In  Yudanaka I even found a vending machine that sold a mystery beverage. Silly Japan.

You will even see in Tokyo anime inspired drinks if you are lucky. One of the things that surprised me about Japan is that the Coca-Cola owned vending machines don't sell Coca-Cola, they sell bottled water and sugarless green tea. There you go, the secret to why Japan is free of the obesity epidemic. They never eat deep fried food and drink water. Give me my nobel Medicine prize please.

Now what about gourmet Japanese food is it worth it?

I had a Kaiseki dinner in Yudanaka as part of the hotel hospitality deal they offer to all guests and it's a cool experience. I wouldn't say the food tasted insanely awesome but it sure is flashy. They give you 20 different random bite size meals in little dishes and you sort of clean the table. The small pot was filled to the brim of rice that you self-serve and they give you complimentary water. As a mexican where complimentary water is like some sort of oxymoron it was kind of strange. Quite personally I would have preferred a beer to go with my meals but wearing a yukata with one of those comfy vests on top in a private room was awesome.

Other gourmet options? Kyoto has an overabundance of good ways to part with your money. As a tourist trap (still a very nice city BTW but not my favorite place in Japan) that every year seems to get flooded with increasing amounts of foreign tourists Kyoto is indeed expensive. Go visit the Gion area and while the famous Geisha district seems sort of lifeless with shuttered (and eeerily quiet) restaurants that are too prohitively expensive for a budget tourist like me there are other places in larger avenues that are more affordable.

The rule of thumb is to always follow where the japanese salarymen go to get their grub. The only downside is the huge clouds of cigarette smoke that billows the air but the food will not disappoint you. I went to this place that was packed with locals and the sashimi with edible flower petals was a nice touch. I simply loved the roasted lotus root, you can't find that vegetable in Mexico. I loved it so much I briefly mentioned it in a scene of my 5th book.

Shabu shabu gets mocked in Bill Murray's film "Lost in Translation". Okay so they charge you 30 dollars to cook your own meal, I get it. I went to a place with an all you can eat sort of deal for 3500 yen. The low price was because despite being a buffet they didn't serve you the best Kobe cut but man was it good. Basically they sit you in front of a stove in a booth that boils a pot of water. They then give you a bowl of veggies, cubes of tofu, slices of kobe beef and then three bowls of soy sauce, some kind of tasty peanut cream and I have no idea what was the last thing. You use a pair of tongs to toss everything in the boiling water until it looks sorta cooked, grab long hashi, dump everything in whichever sauce suits your fancy and chomp away. Once you clean the plate the remaining water is poured by the waitress into a bowl and you drink it up. Leaving soup for last seems kind of odd but hey, this is Japan, you go here for the sole purpose of being awed.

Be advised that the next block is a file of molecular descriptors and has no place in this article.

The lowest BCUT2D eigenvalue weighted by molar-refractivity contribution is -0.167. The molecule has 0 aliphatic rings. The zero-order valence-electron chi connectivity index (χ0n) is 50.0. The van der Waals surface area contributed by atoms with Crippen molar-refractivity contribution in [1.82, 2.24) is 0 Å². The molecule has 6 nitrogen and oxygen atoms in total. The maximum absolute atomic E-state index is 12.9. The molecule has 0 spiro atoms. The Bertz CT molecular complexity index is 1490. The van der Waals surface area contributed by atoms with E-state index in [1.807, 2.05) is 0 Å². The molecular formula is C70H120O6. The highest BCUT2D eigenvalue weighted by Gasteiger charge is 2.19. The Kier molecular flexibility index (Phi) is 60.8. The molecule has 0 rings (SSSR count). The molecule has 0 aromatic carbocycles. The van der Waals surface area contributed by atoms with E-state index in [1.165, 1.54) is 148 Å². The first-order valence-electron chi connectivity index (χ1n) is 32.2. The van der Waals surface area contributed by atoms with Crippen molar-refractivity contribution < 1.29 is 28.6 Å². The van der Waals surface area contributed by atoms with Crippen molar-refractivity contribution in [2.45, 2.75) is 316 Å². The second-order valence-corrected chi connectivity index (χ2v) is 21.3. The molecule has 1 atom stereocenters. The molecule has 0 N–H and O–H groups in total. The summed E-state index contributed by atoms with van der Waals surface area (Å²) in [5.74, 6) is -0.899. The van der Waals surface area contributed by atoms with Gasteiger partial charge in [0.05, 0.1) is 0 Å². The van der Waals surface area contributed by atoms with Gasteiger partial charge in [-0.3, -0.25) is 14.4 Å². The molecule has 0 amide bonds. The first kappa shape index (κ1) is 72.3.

I'm poor! What can I eat in Japan that won't break the bank?

That would suck. I mean, you save 900 USD for a plane ticket and endure a grueling 16 hour flight just to eat pocky sticks. You can find cheap hostels and ryokans in Japan even as a solo traveler (the most expensive one night I ever spent in a hotel in Japan was 3000 MXN and it was a special treat in an expensive tourist retreat with few cheap options). I just think if you are going to visit this country once in your lifetime couldn't you forfeit daily starbucks, fancy cellphone gadgets and clubbing for a few months?

However if you insist, there are cheapo places for dinner and the food is quite good. Shinkansen trains serve boxed lunches for 100 MXN that sometimes come with a bizarre thread you pull that magically heats the food instantly (Japan is so awesome).

The food isn't spectacular but it's convenient and always stylish. Japanese have perfected the art of making food desirable to eat. They could make hospital food look like a 5 star Michelin joint. Izakayas are everywhere and while food options are limited they are fast, authentic & cheap. You don't even need to speak an iota of Japanese to go to one. You stand outside and locate the vending machine/menu, stare at the photos of the dishes that look somewhat appetizing, press the button, deposit the yen and a ticket is printed that you present to the cook inside. Within a minute they serve you your dish. You can order beer for extra or drink complimentary water.

Yoshinoyas are everywhere and the grub is really good. It's fast food but don't let the cheapness deter you from visiting one. I wished there was a Yoshinoya in Mexico.

If you are ever in Tokyo you will be committing a major sin if you don't visit the Ramen Museum. Trust me, it isn't expensive and you will be grateful you took the 40 minute train ride to the suburbs to visit it. The slices of bacon are to die for.

Indeed I believe this has been my longest ever post on my blog. I really love Japanese food and think people have wrong ideas about it. Sake is dirt cheap in Japan, just 5 USD a large wine sized bottle. Before I go I wish to show a photo of the most bizarre thing I have ever eaten in Japan while I visited Hakone. To this day I have no idea what in the hell it was.

jueves, 24 de noviembre de 2016

Translating a 100,000 novel is a pain in the rear

I decided to give it a go because a close friend of mine urged me to translate my novels to Spanish and given the XMAS season is coming I decided to release a translation of the first novel before getting the official copyright certificate which should be arriving shortly anyways.

It seems like I have at least some curious onlookers to say the least.